For the entire month of February, 2014, snow covered every section of my cattle ranch and that of neighboring ranches. Feed for the farm animals was running low, and no grass was available in the snow covered pastures. Searching for my cattle, I found several of my young calves had already frozen to death, and the remainder of my cattle was in danger of freezing and starving. I called my neighboring farmers and the Farmer’s Federation seeking help and comfort, but their circumstances were similar, and though we talked and were sympathetic to each other’s plight, no solutions came forward. Roads were impassable, snow, ice, and freezing temperatures plagued the entire region so feed for the cattle was almost nonexistent. I was spending twelve to fifteen hours a day trying to find stray cattle and drive them to the barn for food, shelter and safety.
I often called my nearest neighbor, Betty Jean Brown, who had lost her husband several years earlier, to see how she was fairing. She also called me, but together we could think of no solutions. Due to my having lost my wife the previous winter, I looked forward to Betty’s calls and I think she looked forward to my calling her. Though we had both lost our spouses, we had never as much as had lunch together. I often saw her at church and other community meetings, but we never more than spoke to one another. On one call to her, feeling low and overwhelmed, I told Betty, “if we survive this freezing weather, I want to invite you over for dinner one night.” Betty answered, “And, I’ll take you up on your offer.” We both laughed together for the first time ever, and for the first time, I felt a romantic affection for her.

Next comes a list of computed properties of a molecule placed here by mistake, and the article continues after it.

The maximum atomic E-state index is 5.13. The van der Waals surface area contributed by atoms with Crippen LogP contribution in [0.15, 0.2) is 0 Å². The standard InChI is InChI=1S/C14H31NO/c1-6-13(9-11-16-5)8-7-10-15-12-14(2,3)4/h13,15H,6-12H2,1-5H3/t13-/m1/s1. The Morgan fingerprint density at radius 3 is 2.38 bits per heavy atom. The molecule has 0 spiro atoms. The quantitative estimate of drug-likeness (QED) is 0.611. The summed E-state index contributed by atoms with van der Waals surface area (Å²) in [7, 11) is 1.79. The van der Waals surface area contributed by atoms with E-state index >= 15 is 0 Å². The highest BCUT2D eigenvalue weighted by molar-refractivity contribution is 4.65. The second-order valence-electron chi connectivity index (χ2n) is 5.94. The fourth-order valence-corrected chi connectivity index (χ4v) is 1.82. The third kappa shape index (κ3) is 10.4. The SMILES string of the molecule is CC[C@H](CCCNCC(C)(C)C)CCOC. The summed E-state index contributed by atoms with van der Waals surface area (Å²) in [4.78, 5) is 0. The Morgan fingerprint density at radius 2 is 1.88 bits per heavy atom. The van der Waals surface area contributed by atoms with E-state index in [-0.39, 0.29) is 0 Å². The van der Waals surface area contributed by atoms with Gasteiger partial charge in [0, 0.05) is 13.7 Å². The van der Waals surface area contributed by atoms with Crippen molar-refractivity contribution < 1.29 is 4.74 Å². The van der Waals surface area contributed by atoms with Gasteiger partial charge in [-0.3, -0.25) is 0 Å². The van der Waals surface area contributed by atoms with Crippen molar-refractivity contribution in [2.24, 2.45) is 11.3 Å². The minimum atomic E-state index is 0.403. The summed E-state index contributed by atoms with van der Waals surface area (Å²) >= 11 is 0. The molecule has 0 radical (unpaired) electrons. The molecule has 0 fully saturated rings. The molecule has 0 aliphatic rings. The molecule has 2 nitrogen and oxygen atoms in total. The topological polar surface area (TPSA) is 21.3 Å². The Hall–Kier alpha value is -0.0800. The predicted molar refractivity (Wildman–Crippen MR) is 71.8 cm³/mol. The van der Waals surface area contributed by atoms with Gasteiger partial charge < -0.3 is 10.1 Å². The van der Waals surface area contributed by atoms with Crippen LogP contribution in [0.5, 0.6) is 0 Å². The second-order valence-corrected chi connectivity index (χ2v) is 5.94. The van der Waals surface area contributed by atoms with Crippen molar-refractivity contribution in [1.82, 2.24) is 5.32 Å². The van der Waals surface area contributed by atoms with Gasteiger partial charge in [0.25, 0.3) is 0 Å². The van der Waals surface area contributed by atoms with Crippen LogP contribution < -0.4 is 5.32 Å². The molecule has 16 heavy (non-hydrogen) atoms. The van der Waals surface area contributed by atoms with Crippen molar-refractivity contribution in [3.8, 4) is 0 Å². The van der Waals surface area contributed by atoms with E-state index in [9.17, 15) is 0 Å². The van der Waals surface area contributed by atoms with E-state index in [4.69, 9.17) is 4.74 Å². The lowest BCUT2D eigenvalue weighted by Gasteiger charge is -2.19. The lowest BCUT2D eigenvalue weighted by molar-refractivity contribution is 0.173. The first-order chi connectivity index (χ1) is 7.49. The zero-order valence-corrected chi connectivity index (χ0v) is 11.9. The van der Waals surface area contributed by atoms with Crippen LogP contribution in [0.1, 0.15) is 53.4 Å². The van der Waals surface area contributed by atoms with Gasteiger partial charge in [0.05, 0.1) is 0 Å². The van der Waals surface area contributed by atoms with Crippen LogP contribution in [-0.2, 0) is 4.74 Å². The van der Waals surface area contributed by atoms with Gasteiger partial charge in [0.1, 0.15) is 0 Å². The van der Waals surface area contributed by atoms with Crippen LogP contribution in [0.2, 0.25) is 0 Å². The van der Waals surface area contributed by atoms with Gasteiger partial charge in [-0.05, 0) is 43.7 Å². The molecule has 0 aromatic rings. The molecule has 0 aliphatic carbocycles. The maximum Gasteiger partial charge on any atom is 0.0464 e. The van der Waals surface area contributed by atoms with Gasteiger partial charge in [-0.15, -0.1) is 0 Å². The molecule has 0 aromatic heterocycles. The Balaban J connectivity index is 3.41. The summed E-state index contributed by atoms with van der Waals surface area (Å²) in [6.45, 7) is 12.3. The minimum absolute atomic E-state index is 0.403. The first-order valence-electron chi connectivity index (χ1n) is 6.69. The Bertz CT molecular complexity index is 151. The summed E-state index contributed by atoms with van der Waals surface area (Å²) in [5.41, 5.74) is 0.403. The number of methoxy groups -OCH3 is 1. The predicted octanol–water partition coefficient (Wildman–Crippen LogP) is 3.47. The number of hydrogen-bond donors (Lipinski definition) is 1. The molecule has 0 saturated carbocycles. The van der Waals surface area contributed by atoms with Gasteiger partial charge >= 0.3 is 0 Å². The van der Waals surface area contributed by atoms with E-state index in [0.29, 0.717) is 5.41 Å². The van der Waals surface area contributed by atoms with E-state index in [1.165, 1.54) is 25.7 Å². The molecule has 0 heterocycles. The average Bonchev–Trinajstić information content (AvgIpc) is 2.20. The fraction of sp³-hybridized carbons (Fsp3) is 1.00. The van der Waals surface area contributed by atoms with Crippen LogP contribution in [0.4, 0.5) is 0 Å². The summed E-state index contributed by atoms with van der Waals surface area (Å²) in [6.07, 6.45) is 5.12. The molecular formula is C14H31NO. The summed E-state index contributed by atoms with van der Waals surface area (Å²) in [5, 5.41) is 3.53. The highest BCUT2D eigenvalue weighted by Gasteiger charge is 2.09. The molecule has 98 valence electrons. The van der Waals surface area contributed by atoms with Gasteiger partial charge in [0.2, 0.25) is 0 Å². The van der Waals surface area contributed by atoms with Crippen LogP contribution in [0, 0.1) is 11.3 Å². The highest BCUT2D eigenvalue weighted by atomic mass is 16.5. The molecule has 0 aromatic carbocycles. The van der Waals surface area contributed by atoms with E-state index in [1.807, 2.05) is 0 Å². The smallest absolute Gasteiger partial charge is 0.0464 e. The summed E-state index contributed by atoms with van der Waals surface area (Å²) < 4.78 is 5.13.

On March 1, 2014, I awoke to see the sun shining for the first time in a month. During the day, the temperature shot up from freezing to almost fifty degrees. Snow melted enough that hay could be delivered by the Farmer’s Federation. Cattle were able to reach the barn and feed on the freshly delivered hay. For the first time in over a month, I was able to stay in my house and rest, though still alone.
I was telephoning my neighbors, and as we laughed together and thanked God for the sunshine and rise in temperature, for the melting snow and newly delivered hay, when I heard a knock on my door. Opening the door, I was greeted by my neighbor, Betty, who said, “I know you’re not expecting me, but you did invite me to dinner if we survived this freezing weather. Due to a tree falling just up the road from my house, my power and telephone are out,” and laughing sheepishly, she said, “I knew you were trying to reach me, so here I am. I brought over two steaks from a calf I had to butcher due to its freezing. If you have a fire in the stove, we’ll cook these steaks for dinner.”
Though, Ms. Betty Brown was not expected, she was a welcome sight and for the first time, even wearing her work clothes and boots, I noticed how beautiful she looked. I fired up the old wood stove, and together we cooked a dinner fit for a king. The steak, mashed potatoes, vegetables, and homemade biscuits would have been the envy of even Donald Trump.
After dinner, the temperature began dropping. We called Betty’s house and the telephone was still out of order so we assumed the power was also still out. I invited Betty to spend the night and she agreed. As we sat and talked, I popped some popcorn, poured us each a glass of wine, with a sliver of cheese. At the end of the night, I asked her to marry me and our lives were changed forever.